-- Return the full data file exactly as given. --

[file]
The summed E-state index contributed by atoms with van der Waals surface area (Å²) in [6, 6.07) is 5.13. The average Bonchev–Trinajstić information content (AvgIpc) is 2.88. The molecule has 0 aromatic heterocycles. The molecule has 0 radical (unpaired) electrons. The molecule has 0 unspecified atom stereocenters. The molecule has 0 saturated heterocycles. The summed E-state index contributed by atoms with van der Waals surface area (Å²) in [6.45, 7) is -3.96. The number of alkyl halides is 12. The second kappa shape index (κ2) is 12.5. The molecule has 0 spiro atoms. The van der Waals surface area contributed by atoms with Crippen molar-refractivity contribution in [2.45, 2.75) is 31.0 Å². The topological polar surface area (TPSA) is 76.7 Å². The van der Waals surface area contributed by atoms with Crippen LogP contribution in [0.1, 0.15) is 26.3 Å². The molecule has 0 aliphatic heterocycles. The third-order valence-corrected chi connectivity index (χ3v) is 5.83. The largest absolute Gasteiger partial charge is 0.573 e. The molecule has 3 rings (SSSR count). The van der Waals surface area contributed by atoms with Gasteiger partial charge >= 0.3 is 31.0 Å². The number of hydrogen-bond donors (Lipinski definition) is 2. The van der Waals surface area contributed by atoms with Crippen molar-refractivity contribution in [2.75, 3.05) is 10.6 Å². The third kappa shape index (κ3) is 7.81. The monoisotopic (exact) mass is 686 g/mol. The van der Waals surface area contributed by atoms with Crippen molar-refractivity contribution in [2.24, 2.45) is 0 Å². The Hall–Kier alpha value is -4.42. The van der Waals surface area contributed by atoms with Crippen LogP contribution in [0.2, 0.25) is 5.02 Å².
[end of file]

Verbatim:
The summed E-state index contributed by atoms with van der Waals surface area (Å²) in [6, 6.07) is 5.13. The average Bonchev–Trinajstić information content (AvgIpc) is 2.88. The molecule has 0 aromatic heterocycles. The molecule has 0 radical (unpaired) electrons. The molecule has 0 unspecified atom stereocenters. The molecule has 0 saturated heterocycles. The summed E-state index contributed by atoms with van der Waals surface area (Å²) in [6.45, 7) is -3.96. The number of alkyl halides is 12. The second kappa shape index (κ2) is 12.5. The molecule has 0 spiro atoms. The van der Waals surface area contributed by atoms with Crippen molar-refractivity contribution in [2.45, 2.75) is 31.0 Å². The topological polar surface area (TPSA) is 76.7 Å². The van der Waals surface area contributed by atoms with Crippen LogP contribution in [0.1, 0.15) is 26.3 Å². The molecule has 0 aliphatic heterocycles. The third-order valence-corrected chi connectivity index (χ3v) is 5.83. The largest absolute Gasteiger partial charge is 0.573 e. The molecule has 3 rings (SSSR count). The van der Waals surface area contributed by atoms with Gasteiger partial charge >= 0.3 is 31.0 Å². The number of hydrogen-bond donors (Lipinski definition) is 2. The van der Waals surface area contributed by atoms with Crippen molar-refractivity contribution in [2.75, 3.05) is 10.6 Å². The third kappa shape index (κ3) is 7.81. The monoisotopic (exact) mass is 686 g/mol. The van der Waals surface area contributed by atoms with Crippen molar-refractivity contribution in [2.24, 2.45) is 0 Å². The Hall–Kier alpha value is -4.42. The van der Waals surface area contributed by atoms with Crippen LogP contribution in [0.2, 0.25) is 5.02 Å².